01:30 GMT04 March 2021
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    The updated doctrine of information security signed into effect by President Vladimir Putin on Tuesday outlines measures to improve the information security of the Russian Armed Forces, prevent military conflicts and establish a system of conflict-free relations between states in cyberspace.

    The document mentions increasing instances of foreign states intensifying their efforts to influence Russia’s internal affairs, cyberattacks against its key infrastructure, Russian media subjected to discrimination abroad and the work of journalists obstructed.

    Commenting on the new doctrine, Russian MPs and experts said that it reflects the changing situation in the world.


    The document focuses on measures to upgrade the information security of the Russian military to ensure strategic restraint and prevent armed conflicts that could arise as a result of use of information technologies.

    The doctrine states that intelligence agencies of certain countries launch information and psychological operations to destabilize societies in various parts of the world, undermining the sovereignty and territorial integrity of other countries.

    One of the main impacts on information security is from the build-up in “capacities to influence information infrastructure by a number of countries in pursuit of military objectives.”

    In the meantime, the doctrine notes, Russian government agencies, scientific centers, and military industries are being targeted by foreign intelligence services by means of electronic and cyber surveillance.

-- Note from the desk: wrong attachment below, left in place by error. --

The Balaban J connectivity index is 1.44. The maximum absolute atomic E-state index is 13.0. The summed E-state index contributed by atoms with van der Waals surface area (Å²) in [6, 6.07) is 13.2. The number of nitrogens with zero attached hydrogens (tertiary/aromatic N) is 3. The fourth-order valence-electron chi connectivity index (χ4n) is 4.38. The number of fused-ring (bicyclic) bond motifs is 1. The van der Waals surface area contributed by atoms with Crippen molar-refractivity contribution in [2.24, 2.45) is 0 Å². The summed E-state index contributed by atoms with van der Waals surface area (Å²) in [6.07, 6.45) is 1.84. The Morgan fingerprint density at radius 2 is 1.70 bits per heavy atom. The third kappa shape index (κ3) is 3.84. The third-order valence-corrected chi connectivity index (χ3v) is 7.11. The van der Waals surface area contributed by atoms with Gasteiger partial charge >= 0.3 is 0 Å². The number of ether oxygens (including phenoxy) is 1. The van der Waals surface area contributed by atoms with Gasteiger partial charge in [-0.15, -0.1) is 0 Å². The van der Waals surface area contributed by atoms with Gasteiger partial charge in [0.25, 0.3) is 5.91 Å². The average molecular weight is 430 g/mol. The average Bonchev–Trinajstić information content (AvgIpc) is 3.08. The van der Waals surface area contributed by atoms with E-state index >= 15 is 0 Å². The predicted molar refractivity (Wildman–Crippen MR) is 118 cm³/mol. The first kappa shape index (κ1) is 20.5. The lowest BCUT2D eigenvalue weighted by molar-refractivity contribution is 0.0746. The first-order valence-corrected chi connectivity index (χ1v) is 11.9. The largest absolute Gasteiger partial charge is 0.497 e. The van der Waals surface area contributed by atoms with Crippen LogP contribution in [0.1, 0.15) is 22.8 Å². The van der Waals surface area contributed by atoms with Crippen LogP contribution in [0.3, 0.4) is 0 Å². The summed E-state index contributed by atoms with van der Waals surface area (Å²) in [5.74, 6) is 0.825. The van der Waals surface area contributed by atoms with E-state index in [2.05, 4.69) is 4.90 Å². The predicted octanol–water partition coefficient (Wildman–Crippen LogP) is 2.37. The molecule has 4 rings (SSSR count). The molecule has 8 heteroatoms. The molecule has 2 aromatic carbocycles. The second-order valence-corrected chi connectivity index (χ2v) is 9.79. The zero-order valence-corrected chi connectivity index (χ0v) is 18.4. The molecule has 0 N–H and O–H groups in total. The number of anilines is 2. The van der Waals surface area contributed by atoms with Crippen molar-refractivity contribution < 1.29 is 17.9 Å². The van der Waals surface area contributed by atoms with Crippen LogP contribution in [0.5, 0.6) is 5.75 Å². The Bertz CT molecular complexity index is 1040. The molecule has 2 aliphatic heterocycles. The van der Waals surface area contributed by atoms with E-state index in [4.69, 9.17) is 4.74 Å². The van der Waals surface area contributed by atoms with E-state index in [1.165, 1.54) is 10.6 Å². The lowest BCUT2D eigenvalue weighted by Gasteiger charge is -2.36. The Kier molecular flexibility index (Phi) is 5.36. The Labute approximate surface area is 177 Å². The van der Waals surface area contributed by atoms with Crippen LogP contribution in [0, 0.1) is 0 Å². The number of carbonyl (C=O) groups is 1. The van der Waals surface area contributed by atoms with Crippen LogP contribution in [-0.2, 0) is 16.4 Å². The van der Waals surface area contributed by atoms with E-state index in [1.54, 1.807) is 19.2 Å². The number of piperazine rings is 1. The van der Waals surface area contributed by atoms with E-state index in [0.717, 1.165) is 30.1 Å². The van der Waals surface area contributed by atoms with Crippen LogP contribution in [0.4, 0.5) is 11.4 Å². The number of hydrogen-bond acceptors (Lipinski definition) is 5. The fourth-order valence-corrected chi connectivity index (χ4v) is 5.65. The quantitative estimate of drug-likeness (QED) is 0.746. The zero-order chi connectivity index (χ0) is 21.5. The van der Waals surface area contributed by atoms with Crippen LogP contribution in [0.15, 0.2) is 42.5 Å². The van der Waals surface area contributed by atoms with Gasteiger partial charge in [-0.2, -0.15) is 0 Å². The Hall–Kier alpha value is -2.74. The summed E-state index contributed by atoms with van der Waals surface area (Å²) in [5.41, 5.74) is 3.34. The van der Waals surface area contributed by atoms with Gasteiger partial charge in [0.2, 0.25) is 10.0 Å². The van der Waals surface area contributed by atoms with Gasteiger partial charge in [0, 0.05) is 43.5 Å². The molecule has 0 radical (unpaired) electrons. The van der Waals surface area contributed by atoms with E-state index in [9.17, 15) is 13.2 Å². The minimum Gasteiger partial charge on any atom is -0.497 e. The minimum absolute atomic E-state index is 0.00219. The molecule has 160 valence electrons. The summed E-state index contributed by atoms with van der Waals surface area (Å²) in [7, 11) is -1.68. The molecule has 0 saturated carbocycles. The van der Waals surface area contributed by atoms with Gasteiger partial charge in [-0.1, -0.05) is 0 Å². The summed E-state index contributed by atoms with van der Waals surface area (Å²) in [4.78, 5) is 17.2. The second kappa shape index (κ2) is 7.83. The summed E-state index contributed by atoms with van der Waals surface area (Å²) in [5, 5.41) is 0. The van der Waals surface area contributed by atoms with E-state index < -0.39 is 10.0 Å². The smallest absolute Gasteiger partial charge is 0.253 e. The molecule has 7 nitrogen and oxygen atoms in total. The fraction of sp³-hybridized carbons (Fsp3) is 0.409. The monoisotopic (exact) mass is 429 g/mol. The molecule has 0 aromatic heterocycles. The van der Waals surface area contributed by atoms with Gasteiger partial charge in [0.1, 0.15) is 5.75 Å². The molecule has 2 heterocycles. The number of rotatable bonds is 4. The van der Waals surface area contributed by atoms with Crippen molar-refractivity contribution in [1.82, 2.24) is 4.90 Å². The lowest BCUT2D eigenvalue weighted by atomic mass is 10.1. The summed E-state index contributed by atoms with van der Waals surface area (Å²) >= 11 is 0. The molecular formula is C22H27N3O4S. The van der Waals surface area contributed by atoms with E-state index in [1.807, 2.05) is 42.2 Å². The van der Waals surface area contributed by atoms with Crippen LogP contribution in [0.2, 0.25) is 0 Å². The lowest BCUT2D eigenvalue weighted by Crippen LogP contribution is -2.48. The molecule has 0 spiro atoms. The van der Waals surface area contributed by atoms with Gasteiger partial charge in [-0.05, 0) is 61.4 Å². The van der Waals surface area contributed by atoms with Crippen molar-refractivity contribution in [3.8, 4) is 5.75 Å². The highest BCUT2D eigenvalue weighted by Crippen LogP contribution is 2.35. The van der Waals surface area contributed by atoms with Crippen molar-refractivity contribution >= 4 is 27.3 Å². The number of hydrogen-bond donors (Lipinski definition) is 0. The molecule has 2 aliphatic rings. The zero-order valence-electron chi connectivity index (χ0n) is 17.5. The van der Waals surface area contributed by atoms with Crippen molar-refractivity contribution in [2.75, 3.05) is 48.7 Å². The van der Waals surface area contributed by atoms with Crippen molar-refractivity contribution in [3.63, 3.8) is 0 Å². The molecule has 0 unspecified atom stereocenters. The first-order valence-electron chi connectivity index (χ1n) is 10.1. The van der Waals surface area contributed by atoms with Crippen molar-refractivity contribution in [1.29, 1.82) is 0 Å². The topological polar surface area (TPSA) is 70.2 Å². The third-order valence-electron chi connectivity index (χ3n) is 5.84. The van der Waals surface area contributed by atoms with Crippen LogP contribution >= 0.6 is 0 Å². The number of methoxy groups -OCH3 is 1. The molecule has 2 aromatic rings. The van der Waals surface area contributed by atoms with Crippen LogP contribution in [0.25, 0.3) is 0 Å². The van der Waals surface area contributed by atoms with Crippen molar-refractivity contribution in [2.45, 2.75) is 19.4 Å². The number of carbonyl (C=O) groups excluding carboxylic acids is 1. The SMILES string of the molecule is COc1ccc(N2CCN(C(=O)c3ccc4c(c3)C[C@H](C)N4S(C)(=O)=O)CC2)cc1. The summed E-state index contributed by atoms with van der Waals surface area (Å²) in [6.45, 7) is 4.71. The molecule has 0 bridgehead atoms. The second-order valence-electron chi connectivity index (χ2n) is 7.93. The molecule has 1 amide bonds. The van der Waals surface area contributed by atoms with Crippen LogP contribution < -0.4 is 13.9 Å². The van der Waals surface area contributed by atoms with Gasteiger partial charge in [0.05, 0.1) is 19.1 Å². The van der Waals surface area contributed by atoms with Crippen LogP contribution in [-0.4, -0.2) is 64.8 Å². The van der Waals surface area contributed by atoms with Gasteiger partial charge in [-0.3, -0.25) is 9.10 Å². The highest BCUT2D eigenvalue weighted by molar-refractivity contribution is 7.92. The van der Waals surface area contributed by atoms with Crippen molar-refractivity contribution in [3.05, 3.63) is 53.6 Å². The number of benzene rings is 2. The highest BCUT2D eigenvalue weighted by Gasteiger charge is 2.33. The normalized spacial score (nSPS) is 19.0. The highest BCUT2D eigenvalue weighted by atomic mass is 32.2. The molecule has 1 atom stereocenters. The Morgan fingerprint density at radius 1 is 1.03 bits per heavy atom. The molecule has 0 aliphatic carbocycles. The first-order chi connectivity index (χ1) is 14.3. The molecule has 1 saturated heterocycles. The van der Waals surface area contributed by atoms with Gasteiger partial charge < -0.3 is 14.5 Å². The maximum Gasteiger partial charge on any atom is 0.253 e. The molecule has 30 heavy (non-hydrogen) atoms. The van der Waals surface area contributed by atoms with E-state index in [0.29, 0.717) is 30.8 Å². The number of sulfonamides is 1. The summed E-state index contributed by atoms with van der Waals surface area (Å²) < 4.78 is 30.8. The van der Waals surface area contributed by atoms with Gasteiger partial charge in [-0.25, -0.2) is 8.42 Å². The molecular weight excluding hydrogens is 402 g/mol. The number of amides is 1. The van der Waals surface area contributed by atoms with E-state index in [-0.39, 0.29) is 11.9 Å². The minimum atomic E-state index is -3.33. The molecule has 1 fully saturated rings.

This alarming trend is also seen in the increasing bias against Russian media abroad, while Russian journalists working overseas are subject to “blatant discrimination,” facing numerous obstacles in the course of their work.

    Updating the law

    Russia’s Minister of Telecom and Mass Communications Nikolai Nikiforov believes that the new doctrine of information security calls for changes in the country’s laws.

    "Our task is to make sure that our system of communications including the Internet remains operational in spite of possible outside interference. The doctrine adds a strategic dimension to this major priority,” Nikiforov said.

    Reflecting the situation in the world

    According to the head of the State Duma’s Information Policies Committee Leonid Levin, the new doctrine reflects the changing situation in the world where the advancement of information technologies has shifted the existing security threats towards the area of communications networks and digital technologies.

    Describing the Internet as a field of international politics, just like any other medium, Levin praised the new doctrine’s commitment to the principles of free speech and information exchange.

    He also mentioned state-guaranteed protection of Russian citizens’ personal data through the placement of these data bases inside Russia.

    Lyudmila Bokova, who chairs the Federation Council’s commission on information society, also mentioned the impact of the present-day situation on the new doctrine’s provisions.

    “The need for a new doctrine of information security was primarily necessitated by the growing number and scope of cyberattacks on our IT facilities,” Bokova emphasized.


    Putin Approves Russia's New Information Security Doctrine
    Russia Reveals Draft of Information Security Doctrine
    cyber surveillance, armed conflicts, strategic restraint, doctrine, information security, Ministry of Telecom and Mass Communications, Russian Federation Council, State Duma, Leonid Levin, Lyudmila Bokova, Vladimir Putin, Nikolai Nikiforov, Russia
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